Here’s a quick question for starters. In the last 20 years, how many times have Waterford and Kilkenny met in the championship? Ok, it’s 9 times. Now, of those games, how many have the Deise won? We’ll spare you the deliberation, because the answer is easy. They haven’t won a single one.
It’s a peculiar situation, because the last two decades have arguably been the most successful in Waterford’s hurling history. They’ve won 4 Munster finals, 2 National Leagues, reached umpteen All-Ireland semi-finals, but they haven’t snared the biggest prey. Now in the Cody era, Kilkenny have been beaten by Wexford, Galway, Cork, Dublin, Tipperary et al in the championship, but one of their biggest rivals, their neighbours, haven’t defeated them once. Yet they’ve had plenty of opportunities to do it. 9 opportunities. It’s a truly damning statistic. But it may be about to change.
If Waterford are to prove that they have progressed in any way, shape or form from last year, then a victory, at last, over their eternal superiors is a must this weekend. It’s been a rivalry in name for too long. Sure, they came closer than ever last year, but to still come out on the losing side after 2 thrillers was an indictment of this team. And that’s something they need to avenge this weekend.
It’s been an oddity of a summer. The parallels between this year and the last really “open” championship of 2013, are startling. Just like in that year, Kilkenny and Tipperary were knocked out in their opening championship games. Just like that year Kilkenny won their first-round qualifier by 3 points in Nowlan Park. And, just like that year, they squared up to play their second qualifier game against Waterford in Thurles.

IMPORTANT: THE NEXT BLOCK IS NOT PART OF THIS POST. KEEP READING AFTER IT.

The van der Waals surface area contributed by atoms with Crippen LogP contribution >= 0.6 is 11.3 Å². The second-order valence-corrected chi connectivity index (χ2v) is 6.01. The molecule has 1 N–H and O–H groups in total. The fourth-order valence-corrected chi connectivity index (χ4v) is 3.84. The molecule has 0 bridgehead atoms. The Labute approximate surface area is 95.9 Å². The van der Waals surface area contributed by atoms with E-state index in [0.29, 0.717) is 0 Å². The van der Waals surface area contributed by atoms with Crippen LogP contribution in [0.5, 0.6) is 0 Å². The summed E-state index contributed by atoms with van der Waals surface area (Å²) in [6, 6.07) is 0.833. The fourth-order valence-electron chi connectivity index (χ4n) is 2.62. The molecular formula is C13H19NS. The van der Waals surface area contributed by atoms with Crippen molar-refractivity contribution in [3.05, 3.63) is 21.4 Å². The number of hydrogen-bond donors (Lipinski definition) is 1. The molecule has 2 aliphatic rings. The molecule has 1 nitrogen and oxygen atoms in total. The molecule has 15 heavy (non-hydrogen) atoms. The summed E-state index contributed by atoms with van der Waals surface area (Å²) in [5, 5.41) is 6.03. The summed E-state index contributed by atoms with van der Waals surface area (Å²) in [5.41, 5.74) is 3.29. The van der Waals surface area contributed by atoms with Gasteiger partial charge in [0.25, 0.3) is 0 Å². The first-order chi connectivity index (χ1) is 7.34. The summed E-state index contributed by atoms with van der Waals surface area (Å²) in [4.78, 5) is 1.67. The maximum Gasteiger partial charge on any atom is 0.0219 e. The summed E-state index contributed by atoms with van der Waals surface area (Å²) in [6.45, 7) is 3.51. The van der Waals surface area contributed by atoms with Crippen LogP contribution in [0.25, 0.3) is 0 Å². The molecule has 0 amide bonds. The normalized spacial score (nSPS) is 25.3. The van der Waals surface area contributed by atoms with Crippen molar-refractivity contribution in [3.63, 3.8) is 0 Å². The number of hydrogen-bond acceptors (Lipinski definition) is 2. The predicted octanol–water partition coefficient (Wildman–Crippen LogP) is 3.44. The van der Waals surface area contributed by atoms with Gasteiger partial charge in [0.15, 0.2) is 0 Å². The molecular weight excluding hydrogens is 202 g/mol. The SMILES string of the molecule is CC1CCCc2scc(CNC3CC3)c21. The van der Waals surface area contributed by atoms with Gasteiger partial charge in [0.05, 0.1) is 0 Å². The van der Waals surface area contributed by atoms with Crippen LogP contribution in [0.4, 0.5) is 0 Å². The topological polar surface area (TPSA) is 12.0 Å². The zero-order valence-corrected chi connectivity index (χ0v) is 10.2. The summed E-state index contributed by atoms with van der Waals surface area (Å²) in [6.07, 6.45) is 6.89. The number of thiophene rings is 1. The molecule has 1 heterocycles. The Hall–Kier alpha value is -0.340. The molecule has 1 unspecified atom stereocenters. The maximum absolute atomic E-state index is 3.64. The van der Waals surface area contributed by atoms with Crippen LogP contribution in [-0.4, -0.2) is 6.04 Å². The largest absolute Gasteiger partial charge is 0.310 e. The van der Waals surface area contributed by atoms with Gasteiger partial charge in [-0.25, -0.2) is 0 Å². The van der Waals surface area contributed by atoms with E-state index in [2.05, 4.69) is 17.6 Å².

That’s where the similarities end though. The Kilkenny side that played in the 2013 was in poor form, having being knocked out of the provincial championship by Dublin, but it still contained the likes of Tommy Walsh, JJ Delaney, Henry Shefflin, Richie Power….that is to say, some of the greatest hurlers the game has ever seen. Of the starting 15 from 4 years ago only 5 (Eoin and Paul Murphy, Walter Walsh, Richie Hogan and Colin Fennelly) remain. TJ Reid and Michael Fennelly were on the panel but injured at the time. But of the 10 other starting positions from that day (http://hoganstand.com/Kilkenny/ArticleForm.aspx?ID=196502), it’s debatable if Kilkenny have improved in any of them.
In contrast, and somewhat surprisingly considering they haven’t won 2 All-Irelands in the interim, Waterford’s turnover has been smaller. The current starting side retains 8 of those who played in 2013. There is a very settled look to their side now, and there has been in recent times, in contrast with the Kilkenny set up. Tadhg De Burca is a hugely influential player, the two Mahonys’ likewise. But their most high profile player still has a bit of convincing to do.
Last year’s semi-final replay between the two sides is held up as one of the great individual performances of recent times on Austin Gleeson’s behalf, but if you were to reassess the video of the game, it’s noticeable how much ball the Mount Sion man wasted. Sure, it was a fantastically eye-catching display, particularly considering his first half goal, and a number of amazing grabs from the sky, but for Waterford’s sake there has to be more end product.
Similarly, in the Cork game a number of weeks ago while Gleeson scored an unbelievable point in the first half, for large portions of the fixture he was marked absent. Although he fared much better against Offaly, it’s been a patchy year for him to say the least. It may seem a tad ridiculous for an incumbent hurler of the year, but for Gleeson to really prove himself as one of the great hurlers of this or other eras, he needs to produce a massive,nay match-winning, performance on Sunday.